A common attitude among beginning writers is this: I’m not ready to write this story, because I don’t want to waste words. I was no exception to this line of thinking. As if words were a limited commodity…
One sentence at a time. Or one page at a time. However you divide up your novel, it should be in small enough chunks to be easily chewed. I tend to focus on the level of scenes. Fifteen minutes here, 250 words there, by the end of the day if I’ve put in enough writing time, I can get a scene.
Again, this was originally written with the National Novel Writing Month audience in mind, but the technique is important. In fact, I'd argue depth is the most important trick every fiction writer must learn. Learn how to add depth, and your fiction will become more vibrant and colorful.
Nothing wrong with jumping into a novel head first, without preparation or research or even character ideas. However, it helps to be organized. Writing a novel—especially a first novel—is messy by nature. Here are some methods that you may find useful.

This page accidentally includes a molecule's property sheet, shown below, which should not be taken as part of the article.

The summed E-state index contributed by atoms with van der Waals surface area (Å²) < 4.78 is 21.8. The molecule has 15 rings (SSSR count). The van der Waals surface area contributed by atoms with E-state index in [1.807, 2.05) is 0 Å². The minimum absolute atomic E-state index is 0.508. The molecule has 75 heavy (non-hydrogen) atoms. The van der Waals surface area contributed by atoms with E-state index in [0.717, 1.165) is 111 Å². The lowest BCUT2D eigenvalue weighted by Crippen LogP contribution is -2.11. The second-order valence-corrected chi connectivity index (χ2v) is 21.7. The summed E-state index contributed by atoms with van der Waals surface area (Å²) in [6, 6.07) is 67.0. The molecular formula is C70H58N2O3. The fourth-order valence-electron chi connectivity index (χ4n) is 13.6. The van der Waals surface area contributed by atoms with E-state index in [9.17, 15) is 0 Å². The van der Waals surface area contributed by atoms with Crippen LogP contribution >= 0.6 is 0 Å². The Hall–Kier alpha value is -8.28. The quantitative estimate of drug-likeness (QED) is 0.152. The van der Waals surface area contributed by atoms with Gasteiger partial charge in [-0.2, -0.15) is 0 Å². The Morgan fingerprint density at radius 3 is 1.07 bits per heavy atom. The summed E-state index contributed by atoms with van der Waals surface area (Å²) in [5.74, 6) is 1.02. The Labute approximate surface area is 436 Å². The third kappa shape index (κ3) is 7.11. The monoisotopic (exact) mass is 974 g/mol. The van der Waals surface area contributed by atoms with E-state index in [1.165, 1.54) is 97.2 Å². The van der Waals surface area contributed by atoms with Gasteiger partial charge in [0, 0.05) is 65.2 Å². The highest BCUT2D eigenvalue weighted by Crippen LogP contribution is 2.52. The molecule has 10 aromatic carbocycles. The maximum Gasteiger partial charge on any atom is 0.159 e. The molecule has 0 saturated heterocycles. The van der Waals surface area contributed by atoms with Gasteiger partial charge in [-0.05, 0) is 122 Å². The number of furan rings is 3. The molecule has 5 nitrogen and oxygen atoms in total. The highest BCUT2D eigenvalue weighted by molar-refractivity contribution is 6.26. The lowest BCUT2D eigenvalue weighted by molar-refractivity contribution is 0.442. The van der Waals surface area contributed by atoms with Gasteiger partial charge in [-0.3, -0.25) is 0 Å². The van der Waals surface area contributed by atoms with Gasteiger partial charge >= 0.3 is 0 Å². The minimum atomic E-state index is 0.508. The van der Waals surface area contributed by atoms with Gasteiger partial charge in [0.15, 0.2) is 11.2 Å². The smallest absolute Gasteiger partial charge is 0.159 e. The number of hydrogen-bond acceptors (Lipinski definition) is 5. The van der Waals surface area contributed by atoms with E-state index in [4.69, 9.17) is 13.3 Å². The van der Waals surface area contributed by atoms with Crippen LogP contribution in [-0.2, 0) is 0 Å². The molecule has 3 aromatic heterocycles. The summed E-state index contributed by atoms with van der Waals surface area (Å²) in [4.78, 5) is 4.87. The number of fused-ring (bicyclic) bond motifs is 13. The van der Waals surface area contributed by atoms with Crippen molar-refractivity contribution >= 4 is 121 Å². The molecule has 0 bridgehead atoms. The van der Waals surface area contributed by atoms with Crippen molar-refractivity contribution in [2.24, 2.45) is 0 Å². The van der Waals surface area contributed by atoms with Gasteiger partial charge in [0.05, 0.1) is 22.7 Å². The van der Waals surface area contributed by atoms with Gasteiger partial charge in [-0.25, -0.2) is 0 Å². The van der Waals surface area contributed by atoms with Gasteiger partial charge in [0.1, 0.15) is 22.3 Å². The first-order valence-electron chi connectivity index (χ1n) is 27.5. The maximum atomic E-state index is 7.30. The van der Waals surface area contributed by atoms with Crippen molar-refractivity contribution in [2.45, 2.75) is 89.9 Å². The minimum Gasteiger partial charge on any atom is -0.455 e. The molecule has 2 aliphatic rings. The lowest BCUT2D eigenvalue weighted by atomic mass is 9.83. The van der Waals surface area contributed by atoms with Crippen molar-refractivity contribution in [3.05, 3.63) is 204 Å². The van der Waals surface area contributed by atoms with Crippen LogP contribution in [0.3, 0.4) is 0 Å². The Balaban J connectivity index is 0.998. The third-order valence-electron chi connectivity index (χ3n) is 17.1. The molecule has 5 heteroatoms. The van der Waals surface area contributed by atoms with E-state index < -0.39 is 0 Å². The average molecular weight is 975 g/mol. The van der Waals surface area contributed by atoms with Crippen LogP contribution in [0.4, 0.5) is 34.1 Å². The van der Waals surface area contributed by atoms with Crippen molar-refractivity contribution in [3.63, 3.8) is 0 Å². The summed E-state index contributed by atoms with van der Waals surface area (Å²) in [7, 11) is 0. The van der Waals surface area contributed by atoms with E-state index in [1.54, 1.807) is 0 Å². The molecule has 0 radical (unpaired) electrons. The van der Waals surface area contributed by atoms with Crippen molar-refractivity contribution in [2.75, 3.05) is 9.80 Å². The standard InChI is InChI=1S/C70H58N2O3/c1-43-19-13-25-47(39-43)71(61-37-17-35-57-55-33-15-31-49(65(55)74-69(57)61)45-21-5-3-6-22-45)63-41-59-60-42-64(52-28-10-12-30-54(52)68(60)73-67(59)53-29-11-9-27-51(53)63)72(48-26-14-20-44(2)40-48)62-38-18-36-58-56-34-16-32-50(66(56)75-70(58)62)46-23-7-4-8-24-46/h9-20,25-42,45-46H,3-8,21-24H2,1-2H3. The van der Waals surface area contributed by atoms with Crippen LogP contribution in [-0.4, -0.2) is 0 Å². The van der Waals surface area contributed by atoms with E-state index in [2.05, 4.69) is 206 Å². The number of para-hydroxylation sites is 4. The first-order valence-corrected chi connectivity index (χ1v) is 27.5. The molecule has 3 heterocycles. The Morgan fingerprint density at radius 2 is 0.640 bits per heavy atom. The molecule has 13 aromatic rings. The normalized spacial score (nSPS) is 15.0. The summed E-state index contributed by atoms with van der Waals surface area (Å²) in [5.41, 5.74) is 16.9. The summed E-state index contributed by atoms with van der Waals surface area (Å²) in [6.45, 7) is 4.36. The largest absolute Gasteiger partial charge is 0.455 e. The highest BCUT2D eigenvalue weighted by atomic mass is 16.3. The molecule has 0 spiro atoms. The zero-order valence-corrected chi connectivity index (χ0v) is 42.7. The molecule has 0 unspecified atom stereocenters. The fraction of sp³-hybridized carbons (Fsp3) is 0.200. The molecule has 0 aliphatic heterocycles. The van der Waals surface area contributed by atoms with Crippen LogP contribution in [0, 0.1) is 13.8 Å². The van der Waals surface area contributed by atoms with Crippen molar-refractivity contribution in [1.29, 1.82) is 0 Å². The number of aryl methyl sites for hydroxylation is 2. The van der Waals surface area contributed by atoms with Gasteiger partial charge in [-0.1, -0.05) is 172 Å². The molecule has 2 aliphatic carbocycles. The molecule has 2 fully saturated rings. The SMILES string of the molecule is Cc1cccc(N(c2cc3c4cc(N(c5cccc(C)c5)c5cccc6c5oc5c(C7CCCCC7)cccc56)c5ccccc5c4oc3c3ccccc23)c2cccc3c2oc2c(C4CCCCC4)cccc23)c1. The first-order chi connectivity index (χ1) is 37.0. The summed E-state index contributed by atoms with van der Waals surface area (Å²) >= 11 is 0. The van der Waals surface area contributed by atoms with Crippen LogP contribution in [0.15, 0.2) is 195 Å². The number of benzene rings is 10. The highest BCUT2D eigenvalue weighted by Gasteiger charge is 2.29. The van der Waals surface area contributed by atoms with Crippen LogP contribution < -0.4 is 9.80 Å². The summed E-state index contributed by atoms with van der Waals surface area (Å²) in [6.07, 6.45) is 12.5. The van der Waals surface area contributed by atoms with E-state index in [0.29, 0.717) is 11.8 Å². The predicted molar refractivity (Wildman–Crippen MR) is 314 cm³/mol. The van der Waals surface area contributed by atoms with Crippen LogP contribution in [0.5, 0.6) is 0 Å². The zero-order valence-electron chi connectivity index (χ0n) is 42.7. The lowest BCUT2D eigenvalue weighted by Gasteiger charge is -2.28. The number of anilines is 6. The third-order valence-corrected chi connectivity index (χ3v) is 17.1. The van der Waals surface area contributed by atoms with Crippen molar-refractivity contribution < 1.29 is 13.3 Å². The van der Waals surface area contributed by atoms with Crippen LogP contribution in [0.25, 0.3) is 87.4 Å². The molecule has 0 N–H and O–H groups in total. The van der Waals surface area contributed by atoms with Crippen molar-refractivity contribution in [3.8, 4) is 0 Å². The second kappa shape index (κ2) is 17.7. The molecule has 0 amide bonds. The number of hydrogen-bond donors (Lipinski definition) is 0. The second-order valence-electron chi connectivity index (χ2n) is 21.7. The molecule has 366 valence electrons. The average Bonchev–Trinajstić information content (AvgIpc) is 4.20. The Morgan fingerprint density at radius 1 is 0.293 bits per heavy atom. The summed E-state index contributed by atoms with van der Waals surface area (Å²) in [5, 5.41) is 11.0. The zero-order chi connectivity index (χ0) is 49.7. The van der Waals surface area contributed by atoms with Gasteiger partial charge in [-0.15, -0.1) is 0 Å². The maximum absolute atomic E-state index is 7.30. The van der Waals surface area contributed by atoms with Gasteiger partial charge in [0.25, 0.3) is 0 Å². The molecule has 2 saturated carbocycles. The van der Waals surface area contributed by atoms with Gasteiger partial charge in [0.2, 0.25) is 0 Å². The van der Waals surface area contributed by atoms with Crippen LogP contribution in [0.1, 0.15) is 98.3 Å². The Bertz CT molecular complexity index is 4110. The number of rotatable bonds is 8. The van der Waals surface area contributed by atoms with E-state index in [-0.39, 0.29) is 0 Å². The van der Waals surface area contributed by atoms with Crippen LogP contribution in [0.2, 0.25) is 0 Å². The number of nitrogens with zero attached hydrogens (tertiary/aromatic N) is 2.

In 2016, I wrote eight weekly short essays about writing for my National Novel Writing Month region. They focus on practical advice for the aspiring novelist during November, with topics like attitude, time management, writing scenes, and finding the end. Over the next eight weeks I'll republish the essays to my blog, for everyone to … Continue reading Friday Morning Pages: Attitude